If you’re like most of us, you were taught the importance of warm-up exercises back in grade school, and you’ve likely continued with pretty much the same routine ever since. Science, however, has moved on. Researchers now believe that some of the more entrenched elements of many athletes’ warm-up regimens are not only a waste of time but actually bad for you. The old presumption that holding a stretch for 20 to 30 seconds – known as static stretching – primes muscles for a workout is dead wrong. It actually weakens them. In a recent study conducted at the University of Nevada, Las Vegas, athletes generated less force from their leg muscles after static stretching than they did after not stretching at all. Other studies have found that this stretching decreases muscle strength by as much as 30 percent. Also, stretching one leg’s muscles can reduce strength in the other leg as well, probably because the central nervous system rebels against the movements.

“There is a neuromuscular inhibitory response to static stretching,” says Malachy McHugh, the director of research at the Nicholas Institute of Sports Medicine and Athletic Trauma at Lenox Hill Hospital in New York City. The straining muscle becomes less responsive and stays weakened for up to 30 minutes after stretching, which is not how an athlete wants to begin a workout.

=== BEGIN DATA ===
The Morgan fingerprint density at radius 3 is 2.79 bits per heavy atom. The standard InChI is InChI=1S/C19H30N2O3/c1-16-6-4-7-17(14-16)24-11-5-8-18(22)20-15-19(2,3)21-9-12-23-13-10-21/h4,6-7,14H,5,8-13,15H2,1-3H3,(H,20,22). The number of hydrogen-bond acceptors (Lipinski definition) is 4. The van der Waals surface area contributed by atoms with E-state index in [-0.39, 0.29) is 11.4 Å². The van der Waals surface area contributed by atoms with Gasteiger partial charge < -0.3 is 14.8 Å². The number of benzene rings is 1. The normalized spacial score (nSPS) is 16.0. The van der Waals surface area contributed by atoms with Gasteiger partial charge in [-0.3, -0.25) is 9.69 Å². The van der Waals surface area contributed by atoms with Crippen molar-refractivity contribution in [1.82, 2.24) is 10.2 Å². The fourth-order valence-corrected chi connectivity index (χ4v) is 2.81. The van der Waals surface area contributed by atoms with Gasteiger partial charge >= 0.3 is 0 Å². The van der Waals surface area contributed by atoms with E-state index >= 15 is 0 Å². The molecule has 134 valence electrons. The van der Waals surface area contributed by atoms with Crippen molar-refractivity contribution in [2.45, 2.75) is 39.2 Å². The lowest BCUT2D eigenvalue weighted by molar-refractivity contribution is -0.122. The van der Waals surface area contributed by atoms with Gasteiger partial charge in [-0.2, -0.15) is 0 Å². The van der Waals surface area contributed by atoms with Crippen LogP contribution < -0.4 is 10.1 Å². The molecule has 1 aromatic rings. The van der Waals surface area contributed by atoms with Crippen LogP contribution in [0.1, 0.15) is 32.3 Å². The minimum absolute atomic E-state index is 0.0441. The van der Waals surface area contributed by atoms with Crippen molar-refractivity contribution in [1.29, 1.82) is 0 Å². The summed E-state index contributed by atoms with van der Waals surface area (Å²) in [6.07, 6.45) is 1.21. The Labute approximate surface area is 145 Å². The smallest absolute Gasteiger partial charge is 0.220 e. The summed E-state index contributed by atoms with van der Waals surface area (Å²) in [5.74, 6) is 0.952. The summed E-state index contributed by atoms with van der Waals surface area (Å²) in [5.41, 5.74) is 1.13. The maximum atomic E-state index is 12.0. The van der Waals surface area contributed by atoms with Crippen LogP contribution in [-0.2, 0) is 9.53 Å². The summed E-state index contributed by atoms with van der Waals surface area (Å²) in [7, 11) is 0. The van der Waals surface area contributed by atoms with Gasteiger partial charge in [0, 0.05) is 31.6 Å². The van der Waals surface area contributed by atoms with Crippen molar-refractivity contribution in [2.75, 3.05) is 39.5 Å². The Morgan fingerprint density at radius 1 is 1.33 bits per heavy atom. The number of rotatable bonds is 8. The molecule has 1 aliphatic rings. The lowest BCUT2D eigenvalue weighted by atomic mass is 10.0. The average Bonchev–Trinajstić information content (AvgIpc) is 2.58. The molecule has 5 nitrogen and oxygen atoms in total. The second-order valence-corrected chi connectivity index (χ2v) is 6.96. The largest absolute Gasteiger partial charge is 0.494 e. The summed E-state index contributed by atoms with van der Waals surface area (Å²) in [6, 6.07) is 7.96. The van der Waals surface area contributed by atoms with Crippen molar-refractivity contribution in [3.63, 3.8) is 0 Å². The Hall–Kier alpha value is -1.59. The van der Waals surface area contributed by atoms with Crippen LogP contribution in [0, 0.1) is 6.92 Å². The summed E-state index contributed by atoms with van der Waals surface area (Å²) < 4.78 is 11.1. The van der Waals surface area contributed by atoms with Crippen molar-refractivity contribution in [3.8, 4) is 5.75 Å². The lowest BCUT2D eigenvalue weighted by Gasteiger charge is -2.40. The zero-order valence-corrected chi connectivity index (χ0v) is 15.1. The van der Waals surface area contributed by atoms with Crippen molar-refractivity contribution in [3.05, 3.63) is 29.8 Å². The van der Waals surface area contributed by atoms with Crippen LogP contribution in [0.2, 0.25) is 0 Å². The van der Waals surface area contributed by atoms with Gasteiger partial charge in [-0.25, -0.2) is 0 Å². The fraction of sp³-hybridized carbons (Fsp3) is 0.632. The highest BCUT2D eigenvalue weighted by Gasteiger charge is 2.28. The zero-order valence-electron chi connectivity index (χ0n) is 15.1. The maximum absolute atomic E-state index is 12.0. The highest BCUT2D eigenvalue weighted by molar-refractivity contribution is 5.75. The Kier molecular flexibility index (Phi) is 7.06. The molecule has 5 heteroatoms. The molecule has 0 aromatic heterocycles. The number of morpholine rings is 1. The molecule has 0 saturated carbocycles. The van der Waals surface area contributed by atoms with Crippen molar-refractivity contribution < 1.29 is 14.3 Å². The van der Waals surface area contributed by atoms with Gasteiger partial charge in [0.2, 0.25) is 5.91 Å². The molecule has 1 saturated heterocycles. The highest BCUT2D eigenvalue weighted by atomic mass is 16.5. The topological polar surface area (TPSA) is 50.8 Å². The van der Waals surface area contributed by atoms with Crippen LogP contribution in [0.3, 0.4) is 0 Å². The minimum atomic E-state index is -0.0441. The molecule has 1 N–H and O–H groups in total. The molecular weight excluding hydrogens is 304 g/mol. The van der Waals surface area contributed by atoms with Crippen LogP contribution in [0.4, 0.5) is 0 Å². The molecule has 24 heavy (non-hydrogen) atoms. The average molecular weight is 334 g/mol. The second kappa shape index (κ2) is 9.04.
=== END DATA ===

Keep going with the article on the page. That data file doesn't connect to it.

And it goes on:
THE RIGHT WARM-UP should do two things: loosen muscles and tendons to increase the range of motion of various joints, and literally warm up the body. When you’re at rest, there’s less blood flow to muscles and tendons, and they stiffen. “You need to make tissues and tendons compliant before beginning exercise,” Knudson says.

A well-designed warm-up starts by increasing body heat and blood flow. Warm muscles and dilated blood vessels pull oxygen from the bloodstream more efficiently and use stored muscle fuel more effectively. They also withstand loads better. One significant if gruesome study found that the leg-muscle tissue of laboratory rabbits could be stretched farther before ripping if it had been electronically stimulated – that is, warmed up.